Programmes run by bepc The Parishad is implementing following programmes towards its continuous effort to bring the power
of education to rural and semi-urban masses, specially to girls, disabled and children of deprived
and downtrodden section of the society of the State of Bihar:
Sarva Shiksha Abhiyaan (SSA)
National Programme for Education of Girls at Elementary Level (NPEGEL)
Kasturba Gandhi Balika Vidyalaya( KGVB)
District Primary Education Programme (DPEP)
School Sanitation and Hygiene Education (SSHE)
Bihar Education Quality Mission (BEQM)
Components under bepc
The broader areas of Universal Elementary Education (UEE) are:
(i) universal access,
(ii) universal enrolment,
(iii) universal retention and
(iv) quality elementary education to all children.

In order to achieve the cherished goal of UEE and to keep linkages with the activities,
following major components are envisaged under the framework of Sarva Shiksha Abhiyan (SSA):
Quality Improvement
Girls' Education
Education of Children With Special Needs (CWSN)
Education for SC/ST Children
Education for Urban Deprived Children
Early Child Care Education
Education for Out-of-School Children (EGS & AIE)
Research, Evaluation & Monitoring (REM)
Management Structures
Community Mobilization & Media
Civil Works
Management Information System (MIS)
Computer Education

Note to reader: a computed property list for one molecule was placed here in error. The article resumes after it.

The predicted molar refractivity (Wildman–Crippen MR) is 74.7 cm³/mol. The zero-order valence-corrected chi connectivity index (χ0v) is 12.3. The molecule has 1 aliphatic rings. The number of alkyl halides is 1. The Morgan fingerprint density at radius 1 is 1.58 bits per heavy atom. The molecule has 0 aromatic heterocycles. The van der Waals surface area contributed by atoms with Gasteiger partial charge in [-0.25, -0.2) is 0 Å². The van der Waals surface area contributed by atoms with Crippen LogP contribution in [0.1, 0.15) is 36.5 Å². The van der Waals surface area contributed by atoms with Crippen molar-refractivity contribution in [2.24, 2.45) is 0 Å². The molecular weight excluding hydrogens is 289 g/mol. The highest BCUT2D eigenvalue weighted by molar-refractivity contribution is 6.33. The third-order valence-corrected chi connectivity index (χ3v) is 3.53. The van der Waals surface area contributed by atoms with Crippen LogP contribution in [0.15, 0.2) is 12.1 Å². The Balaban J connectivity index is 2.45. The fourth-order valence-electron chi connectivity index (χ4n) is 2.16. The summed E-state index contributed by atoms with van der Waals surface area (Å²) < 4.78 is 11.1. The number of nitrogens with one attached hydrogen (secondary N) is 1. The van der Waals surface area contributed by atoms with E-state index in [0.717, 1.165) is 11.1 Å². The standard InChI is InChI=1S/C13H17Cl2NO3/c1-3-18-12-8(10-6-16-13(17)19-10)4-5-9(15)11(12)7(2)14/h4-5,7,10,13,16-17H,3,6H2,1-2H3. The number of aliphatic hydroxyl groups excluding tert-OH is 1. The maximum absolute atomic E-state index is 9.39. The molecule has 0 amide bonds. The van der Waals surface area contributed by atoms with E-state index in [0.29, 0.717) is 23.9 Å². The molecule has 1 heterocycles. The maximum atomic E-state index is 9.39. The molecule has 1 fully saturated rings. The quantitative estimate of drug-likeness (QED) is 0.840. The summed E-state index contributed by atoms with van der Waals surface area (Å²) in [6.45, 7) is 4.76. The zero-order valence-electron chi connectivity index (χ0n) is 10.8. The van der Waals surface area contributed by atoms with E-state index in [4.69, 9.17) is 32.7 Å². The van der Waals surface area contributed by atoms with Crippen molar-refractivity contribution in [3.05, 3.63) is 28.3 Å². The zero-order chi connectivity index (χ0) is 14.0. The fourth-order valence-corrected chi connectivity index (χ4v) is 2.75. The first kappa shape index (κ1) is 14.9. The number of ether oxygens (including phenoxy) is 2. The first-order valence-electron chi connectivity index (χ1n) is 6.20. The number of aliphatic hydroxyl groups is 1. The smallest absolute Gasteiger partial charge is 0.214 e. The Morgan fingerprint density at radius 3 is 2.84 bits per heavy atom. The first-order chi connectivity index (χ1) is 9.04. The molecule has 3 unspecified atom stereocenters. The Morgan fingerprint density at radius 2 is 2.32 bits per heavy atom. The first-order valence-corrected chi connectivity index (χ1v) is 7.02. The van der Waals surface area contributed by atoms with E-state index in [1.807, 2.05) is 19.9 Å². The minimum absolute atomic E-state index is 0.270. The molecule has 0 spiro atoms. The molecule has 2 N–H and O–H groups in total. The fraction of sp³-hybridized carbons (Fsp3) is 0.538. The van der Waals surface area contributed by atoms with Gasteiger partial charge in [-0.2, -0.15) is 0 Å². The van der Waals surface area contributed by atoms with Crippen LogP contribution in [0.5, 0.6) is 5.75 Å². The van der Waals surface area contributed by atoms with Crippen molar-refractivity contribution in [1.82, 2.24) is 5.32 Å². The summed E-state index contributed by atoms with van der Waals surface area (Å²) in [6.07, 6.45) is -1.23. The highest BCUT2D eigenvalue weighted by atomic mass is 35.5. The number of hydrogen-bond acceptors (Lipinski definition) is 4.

Quality Improvement
Improving the quality and efficiency at the school/classroom level is a major thrust
area under SSA as it aim to provide education of a 'satisfactory quality'
in achieving the goal of education for all. Mere focus on access, enrolment and retention may
not result in better school effectiveness. The effort towards achievement of quality need to go
hand-in-hand with efforts directed towards increasing access, enrolment and retention. The ultimate
goal of all quality directed interventions is to attain positive changes within the school-classroom settings.
Certain major components that contribute towards quality improvement within schools and classrooms are:
Vision of Quality Elementary Education
Curriculum Renewal Plan
Teaching Learning Material (including textbooks)
Teacher Training
Teaching-Learning Process
Academic Resource Support Structure
Monitoring of Quality Aspects
Girls' Education
SSA's commitment to universalize elementary education necessarily implies equal & universal
participation of all children regardless of religion, caste, creed, sex etc. Thus special
attention to certain disadvantaged groups of children would be imperative if the goal of UEE
is to be achieved. Girls, who comprise almost one half of the eligible child population, fall
into this category of children requiring special attention as their participation in elementary
education has been far from the desirable.
The deterrents to girls' education are rooted in their homes and society. Educating girls is
commonly perceived as unnecessary; mainly on account of the role they have been assigned in